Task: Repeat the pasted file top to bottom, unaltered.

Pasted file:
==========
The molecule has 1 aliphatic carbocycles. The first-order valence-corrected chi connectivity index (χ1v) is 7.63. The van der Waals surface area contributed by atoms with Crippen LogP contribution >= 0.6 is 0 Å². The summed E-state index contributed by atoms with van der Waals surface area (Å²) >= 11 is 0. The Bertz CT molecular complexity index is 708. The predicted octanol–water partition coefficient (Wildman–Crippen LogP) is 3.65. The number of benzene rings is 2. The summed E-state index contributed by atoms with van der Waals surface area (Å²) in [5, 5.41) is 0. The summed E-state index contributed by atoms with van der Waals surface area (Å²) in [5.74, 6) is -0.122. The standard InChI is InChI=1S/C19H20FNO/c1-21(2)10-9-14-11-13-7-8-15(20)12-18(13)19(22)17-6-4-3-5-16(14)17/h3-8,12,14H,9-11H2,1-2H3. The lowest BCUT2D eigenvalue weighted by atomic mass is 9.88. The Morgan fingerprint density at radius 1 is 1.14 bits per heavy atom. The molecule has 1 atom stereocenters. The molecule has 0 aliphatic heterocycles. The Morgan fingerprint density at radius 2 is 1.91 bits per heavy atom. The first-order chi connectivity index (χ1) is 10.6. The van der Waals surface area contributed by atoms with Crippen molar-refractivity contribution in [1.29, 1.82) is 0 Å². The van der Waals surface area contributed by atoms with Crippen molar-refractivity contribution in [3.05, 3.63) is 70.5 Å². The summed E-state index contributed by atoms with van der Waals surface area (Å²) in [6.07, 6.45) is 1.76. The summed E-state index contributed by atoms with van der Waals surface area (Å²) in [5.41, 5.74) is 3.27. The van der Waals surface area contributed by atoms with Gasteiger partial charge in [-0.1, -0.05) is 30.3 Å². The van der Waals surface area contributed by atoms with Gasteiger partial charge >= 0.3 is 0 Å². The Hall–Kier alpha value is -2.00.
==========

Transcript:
The molecule has 1 aliphatic carbocycles. The first-order valence-corrected chi connectivity index (χ1v) is 7.63. The van der Waals surface area contributed by atoms with Crippen LogP contribution >= 0.6 is 0 Å². The summed E-state index contributed by atoms with van der Waals surface area (Å²) >= 11 is 0. The Bertz CT molecular complexity index is 708. The predicted octanol–water partition coefficient (Wildman–Crippen LogP) is 3.65. The number of benzene rings is 2. The summed E-state index contributed by atoms with van der Waals surface area (Å²) in [5, 5.41) is 0. The summed E-state index contributed by atoms with van der Waals surface area (Å²) in [5.74, 6) is -0.122. The standard InChI is InChI=1S/C19H20FNO/c1-21(2)10-9-14-11-13-7-8-15(20)12-18(13)19(22)17-6-4-3-5-16(14)17/h3-8,12,14H,9-11H2,1-2H3. The lowest BCUT2D eigenvalue weighted by atomic mass is 9.88. The Morgan fingerprint density at radius 1 is 1.14 bits per heavy atom. The molecule has 1 atom stereocenters. The molecule has 0 aliphatic heterocycles. The Morgan fingerprint density at radius 2 is 1.91 bits per heavy atom. The first-order chi connectivity index (χ1) is 10.6. The van der Waals surface area contributed by atoms with Crippen molar-refractivity contribution in [1.29, 1.82) is 0 Å². The van der Waals surface area contributed by atoms with Crippen molar-refractivity contribution in [3.05, 3.63) is 70.5 Å². The summed E-state index contributed by atoms with van der Waals surface area (Å²) in [6.07, 6.45) is 1.76. The summed E-state index contributed by atoms with van der Waals surface area (Å²) in [5.41, 5.74) is 3.27. The van der Waals surface area contributed by atoms with Gasteiger partial charge in [-0.1, -0.05) is 30.3 Å². The van der Waals surface area contributed by atoms with Gasteiger partial charge >= 0.3 is 0 Å². The Hall–Kier alpha value is -2.00.